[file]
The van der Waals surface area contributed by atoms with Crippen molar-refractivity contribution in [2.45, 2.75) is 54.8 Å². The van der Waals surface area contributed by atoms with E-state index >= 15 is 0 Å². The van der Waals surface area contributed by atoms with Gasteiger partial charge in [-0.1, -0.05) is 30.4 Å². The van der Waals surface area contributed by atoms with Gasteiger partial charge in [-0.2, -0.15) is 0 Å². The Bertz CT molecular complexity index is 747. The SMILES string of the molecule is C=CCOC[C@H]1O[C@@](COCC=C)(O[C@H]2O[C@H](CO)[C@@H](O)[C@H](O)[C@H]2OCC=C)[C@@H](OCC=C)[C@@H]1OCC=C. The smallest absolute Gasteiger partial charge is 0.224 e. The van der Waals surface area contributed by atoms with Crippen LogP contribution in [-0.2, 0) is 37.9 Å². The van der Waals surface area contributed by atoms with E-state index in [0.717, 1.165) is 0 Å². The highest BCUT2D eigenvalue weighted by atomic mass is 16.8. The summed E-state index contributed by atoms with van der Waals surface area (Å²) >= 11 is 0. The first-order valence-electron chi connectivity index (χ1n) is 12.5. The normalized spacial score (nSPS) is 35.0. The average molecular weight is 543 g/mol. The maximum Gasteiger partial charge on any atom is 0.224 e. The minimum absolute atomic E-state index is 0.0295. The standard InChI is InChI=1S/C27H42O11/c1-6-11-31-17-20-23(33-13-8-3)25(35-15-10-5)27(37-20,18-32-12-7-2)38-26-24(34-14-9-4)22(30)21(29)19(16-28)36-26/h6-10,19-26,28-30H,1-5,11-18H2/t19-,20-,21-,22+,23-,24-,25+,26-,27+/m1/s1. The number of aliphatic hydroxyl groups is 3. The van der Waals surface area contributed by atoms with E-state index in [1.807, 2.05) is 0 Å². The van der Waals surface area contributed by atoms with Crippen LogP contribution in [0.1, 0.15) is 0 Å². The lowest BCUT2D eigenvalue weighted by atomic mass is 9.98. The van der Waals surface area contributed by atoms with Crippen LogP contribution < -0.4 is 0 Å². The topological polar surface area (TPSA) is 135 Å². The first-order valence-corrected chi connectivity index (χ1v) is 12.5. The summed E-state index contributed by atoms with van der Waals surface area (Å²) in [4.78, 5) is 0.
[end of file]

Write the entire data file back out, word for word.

The van der Waals surface area contributed by atoms with Crippen molar-refractivity contribution in [2.45, 2.75) is 54.8 Å². The van der Waals surface area contributed by atoms with E-state index >= 15 is 0 Å². The van der Waals surface area contributed by atoms with Gasteiger partial charge in [-0.1, -0.05) is 30.4 Å². The van der Waals surface area contributed by atoms with Gasteiger partial charge in [-0.2, -0.15) is 0 Å². The Bertz CT molecular complexity index is 747. The SMILES string of the molecule is C=CCOC[C@H]1O[C@@](COCC=C)(O[C@H]2O[C@H](CO)[C@@H](O)[C@H](O)[C@H]2OCC=C)[C@@H](OCC=C)[C@@H]1OCC=C. The smallest absolute Gasteiger partial charge is 0.224 e. The van der Waals surface area contributed by atoms with Crippen LogP contribution in [-0.2, 0) is 37.9 Å². The van der Waals surface area contributed by atoms with E-state index in [0.717, 1.165) is 0 Å². The highest BCUT2D eigenvalue weighted by atomic mass is 16.8. The summed E-state index contributed by atoms with van der Waals surface area (Å²) >= 11 is 0. The first-order valence-electron chi connectivity index (χ1n) is 12.5. The normalized spacial score (nSPS) is 35.0. The average molecular weight is 543 g/mol. The maximum Gasteiger partial charge on any atom is 0.224 e. The minimum absolute atomic E-state index is 0.0295. The standard InChI is InChI=1S/C27H42O11/c1-6-11-31-17-20-23(33-13-8-3)25(35-15-10-5)27(37-20,18-32-12-7-2)38-26-24(34-14-9-4)22(30)21(29)19(16-28)36-26/h6-10,19-26,28-30H,1-5,11-18H2/t19-,20-,21-,22+,23-,24-,25+,26-,27+/m1/s1. The number of aliphatic hydroxyl groups is 3. The van der Waals surface area contributed by atoms with E-state index in [1.807, 2.05) is 0 Å². The van der Waals surface area contributed by atoms with Crippen LogP contribution in [0.1, 0.15) is 0 Å². The lowest BCUT2D eigenvalue weighted by atomic mass is 9.98. The van der Waals surface area contributed by atoms with Crippen LogP contribution < -0.4 is 0 Å². The topological polar surface area (TPSA) is 135 Å². The first-order valence-corrected chi connectivity index (χ1v) is 12.5. The summed E-state index contributed by atoms with van der Waals surface area (Å²) in [4.78, 5) is 0.